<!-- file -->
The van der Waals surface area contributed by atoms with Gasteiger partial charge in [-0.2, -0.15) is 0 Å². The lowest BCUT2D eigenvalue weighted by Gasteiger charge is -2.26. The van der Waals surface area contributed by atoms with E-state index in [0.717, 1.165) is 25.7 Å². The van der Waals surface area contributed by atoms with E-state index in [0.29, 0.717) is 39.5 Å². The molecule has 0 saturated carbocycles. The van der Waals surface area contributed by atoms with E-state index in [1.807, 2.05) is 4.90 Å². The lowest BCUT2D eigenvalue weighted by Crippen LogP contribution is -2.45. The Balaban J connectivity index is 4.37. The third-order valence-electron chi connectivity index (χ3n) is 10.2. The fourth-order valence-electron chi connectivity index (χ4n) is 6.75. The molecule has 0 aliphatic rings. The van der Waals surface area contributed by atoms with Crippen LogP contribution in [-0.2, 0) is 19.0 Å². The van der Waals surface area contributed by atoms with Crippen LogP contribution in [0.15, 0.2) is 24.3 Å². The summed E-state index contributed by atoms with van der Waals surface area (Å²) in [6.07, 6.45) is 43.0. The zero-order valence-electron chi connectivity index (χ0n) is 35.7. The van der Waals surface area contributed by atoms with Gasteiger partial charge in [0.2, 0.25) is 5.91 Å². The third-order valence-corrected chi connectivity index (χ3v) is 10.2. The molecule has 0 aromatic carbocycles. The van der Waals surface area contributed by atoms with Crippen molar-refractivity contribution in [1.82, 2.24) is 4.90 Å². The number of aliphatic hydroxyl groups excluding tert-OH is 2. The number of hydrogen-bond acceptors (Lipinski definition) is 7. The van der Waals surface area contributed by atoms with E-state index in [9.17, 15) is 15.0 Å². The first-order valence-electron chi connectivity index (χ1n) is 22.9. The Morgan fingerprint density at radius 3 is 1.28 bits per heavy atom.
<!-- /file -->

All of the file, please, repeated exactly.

The van der Waals surface area contributed by atoms with Gasteiger partial charge in [-0.2, -0.15) is 0 Å². The lowest BCUT2D eigenvalue weighted by Gasteiger charge is -2.26. The van der Waals surface area contributed by atoms with E-state index in [0.717, 1.165) is 25.7 Å². The van der Waals surface area contributed by atoms with E-state index in [0.29, 0.717) is 39.5 Å². The molecule has 0 saturated carbocycles. The van der Waals surface area contributed by atoms with E-state index in [1.807, 2.05) is 4.90 Å². The lowest BCUT2D eigenvalue weighted by Crippen LogP contribution is -2.45. The Balaban J connectivity index is 4.37. The third-order valence-electron chi connectivity index (χ3n) is 10.2. The fourth-order valence-electron chi connectivity index (χ4n) is 6.75. The molecule has 0 aliphatic rings. The van der Waals surface area contributed by atoms with Crippen LogP contribution in [-0.2, 0) is 19.0 Å². The van der Waals surface area contributed by atoms with Crippen LogP contribution in [0.15, 0.2) is 24.3 Å². The summed E-state index contributed by atoms with van der Waals surface area (Å²) in [6.07, 6.45) is 43.0. The zero-order valence-electron chi connectivity index (χ0n) is 35.7. The van der Waals surface area contributed by atoms with Gasteiger partial charge in [0.2, 0.25) is 5.91 Å². The third-order valence-corrected chi connectivity index (χ3v) is 10.2. The molecule has 0 aromatic carbocycles. The van der Waals surface area contributed by atoms with Crippen molar-refractivity contribution in [1.82, 2.24) is 4.90 Å². The number of aliphatic hydroxyl groups excluding tert-OH is 2. The number of hydrogen-bond acceptors (Lipinski definition) is 7. The van der Waals surface area contributed by atoms with E-state index in [9.17, 15) is 15.0 Å². The first-order valence-electron chi connectivity index (χ1n) is 22.9. The Morgan fingerprint density at radius 3 is 1.28 bits per heavy atom.